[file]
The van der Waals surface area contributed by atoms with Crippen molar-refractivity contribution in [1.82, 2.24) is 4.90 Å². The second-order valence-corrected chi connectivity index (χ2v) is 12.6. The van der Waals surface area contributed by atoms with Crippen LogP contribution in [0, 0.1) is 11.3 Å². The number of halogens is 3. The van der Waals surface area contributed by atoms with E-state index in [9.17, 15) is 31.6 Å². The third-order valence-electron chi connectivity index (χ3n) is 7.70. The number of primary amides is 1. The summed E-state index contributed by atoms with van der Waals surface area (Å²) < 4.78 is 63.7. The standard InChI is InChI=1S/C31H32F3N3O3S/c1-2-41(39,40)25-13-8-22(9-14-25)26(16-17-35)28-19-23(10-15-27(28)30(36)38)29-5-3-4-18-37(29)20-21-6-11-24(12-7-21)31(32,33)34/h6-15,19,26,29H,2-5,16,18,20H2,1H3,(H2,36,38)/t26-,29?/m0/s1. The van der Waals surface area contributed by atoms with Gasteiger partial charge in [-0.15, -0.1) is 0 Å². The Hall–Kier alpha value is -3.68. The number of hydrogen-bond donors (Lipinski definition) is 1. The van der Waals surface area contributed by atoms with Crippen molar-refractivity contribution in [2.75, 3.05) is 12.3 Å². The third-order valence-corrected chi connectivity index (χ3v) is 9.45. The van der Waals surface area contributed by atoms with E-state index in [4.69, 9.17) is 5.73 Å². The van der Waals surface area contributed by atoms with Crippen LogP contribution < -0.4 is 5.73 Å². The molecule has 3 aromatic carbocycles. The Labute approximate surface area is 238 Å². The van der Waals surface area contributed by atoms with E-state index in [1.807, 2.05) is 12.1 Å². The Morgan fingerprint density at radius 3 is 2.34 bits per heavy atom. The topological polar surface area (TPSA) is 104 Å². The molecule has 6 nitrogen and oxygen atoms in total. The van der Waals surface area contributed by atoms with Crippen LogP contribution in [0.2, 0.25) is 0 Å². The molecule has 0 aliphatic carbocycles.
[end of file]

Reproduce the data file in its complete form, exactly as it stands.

The van der Waals surface area contributed by atoms with Crippen molar-refractivity contribution in [1.82, 2.24) is 4.90 Å². The second-order valence-corrected chi connectivity index (χ2v) is 12.6. The van der Waals surface area contributed by atoms with Crippen LogP contribution in [0, 0.1) is 11.3 Å². The number of halogens is 3. The van der Waals surface area contributed by atoms with E-state index in [9.17, 15) is 31.6 Å². The third-order valence-electron chi connectivity index (χ3n) is 7.70. The number of primary amides is 1. The summed E-state index contributed by atoms with van der Waals surface area (Å²) < 4.78 is 63.7. The standard InChI is InChI=1S/C31H32F3N3O3S/c1-2-41(39,40)25-13-8-22(9-14-25)26(16-17-35)28-19-23(10-15-27(28)30(36)38)29-5-3-4-18-37(29)20-21-6-11-24(12-7-21)31(32,33)34/h6-15,19,26,29H,2-5,16,18,20H2,1H3,(H2,36,38)/t26-,29?/m0/s1. The van der Waals surface area contributed by atoms with Gasteiger partial charge in [-0.15, -0.1) is 0 Å². The Hall–Kier alpha value is -3.68. The number of hydrogen-bond donors (Lipinski definition) is 1. The van der Waals surface area contributed by atoms with Crippen molar-refractivity contribution in [2.75, 3.05) is 12.3 Å². The third-order valence-corrected chi connectivity index (χ3v) is 9.45. The van der Waals surface area contributed by atoms with E-state index in [4.69, 9.17) is 5.73 Å². The van der Waals surface area contributed by atoms with Crippen LogP contribution < -0.4 is 5.73 Å². The molecule has 3 aromatic carbocycles. The Labute approximate surface area is 238 Å². The van der Waals surface area contributed by atoms with E-state index in [1.807, 2.05) is 12.1 Å². The Morgan fingerprint density at radius 3 is 2.34 bits per heavy atom. The topological polar surface area (TPSA) is 104 Å². The molecule has 6 nitrogen and oxygen atoms in total. The van der Waals surface area contributed by atoms with Crippen LogP contribution in [0.2, 0.25) is 0 Å². The molecule has 0 aliphatic carbocycles.